Why is the abstract type for an integer called Integer, meanwhile the abstract type for a float is AbstractFloat? This seems like an inconsistent naming pattern: either changing Integer to AbstractInt, or AbstractFloat to FloatingPoint, would be more consistent.
Int and UInt are aliases for the system’s native integer types such as Int64 and UInt64, but there’s no such thing for Float to refer to the system’s native float type such as Float64—why not?
Float64 “double-precision” floats are supported on virtually all “standard” computers from the last several decades (eg, much longer than 64bit has been a mainstream thing). The bit-width of a system is orthogonal to its floating point faculties. Some systems even support 80bit “extended double precision” floating point arithmetic, although that is rare nowadays.
If the bit-width of your integers is important, then you should specify them explicitly (there’s no sense using Int32 on any system if the result will be wrong, even if Int64 would require non-native operations). But when either is sufficient, it seems Julia has defaulted to the system native choice. There’s nothing wrong with manually specifying integer types, if you prefer, it’s just that much of the time the user may not particularly care.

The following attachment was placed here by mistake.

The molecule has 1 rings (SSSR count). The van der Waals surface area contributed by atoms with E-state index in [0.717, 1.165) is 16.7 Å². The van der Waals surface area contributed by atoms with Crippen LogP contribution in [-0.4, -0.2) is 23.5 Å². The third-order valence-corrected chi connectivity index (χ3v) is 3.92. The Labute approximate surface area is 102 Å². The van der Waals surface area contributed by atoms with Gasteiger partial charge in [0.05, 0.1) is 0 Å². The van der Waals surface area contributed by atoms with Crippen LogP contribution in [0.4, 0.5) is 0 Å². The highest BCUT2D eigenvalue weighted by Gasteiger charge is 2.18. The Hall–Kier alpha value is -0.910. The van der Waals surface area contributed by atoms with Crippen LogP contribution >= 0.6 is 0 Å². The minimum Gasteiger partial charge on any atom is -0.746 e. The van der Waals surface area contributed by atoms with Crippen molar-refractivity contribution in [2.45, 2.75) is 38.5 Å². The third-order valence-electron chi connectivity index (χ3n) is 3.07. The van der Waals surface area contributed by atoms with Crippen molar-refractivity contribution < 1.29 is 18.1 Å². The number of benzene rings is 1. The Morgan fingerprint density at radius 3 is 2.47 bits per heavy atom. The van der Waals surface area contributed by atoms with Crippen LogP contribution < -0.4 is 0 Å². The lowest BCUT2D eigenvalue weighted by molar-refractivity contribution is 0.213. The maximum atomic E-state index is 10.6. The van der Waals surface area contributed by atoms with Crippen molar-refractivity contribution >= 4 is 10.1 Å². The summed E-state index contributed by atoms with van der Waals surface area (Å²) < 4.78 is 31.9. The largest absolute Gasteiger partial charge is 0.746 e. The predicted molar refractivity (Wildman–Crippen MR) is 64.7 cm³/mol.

You don’t really default to either, but while you may default to Int64 on 64-bit, it’s not because it’s faster (it’s not), it because you want to be able to address all memory, and it’s less likely to overflow. I actually believe Int32 (even on 64-bit) would be a better default to just store numbers (assuming it would have overflow checks, which can be made fast).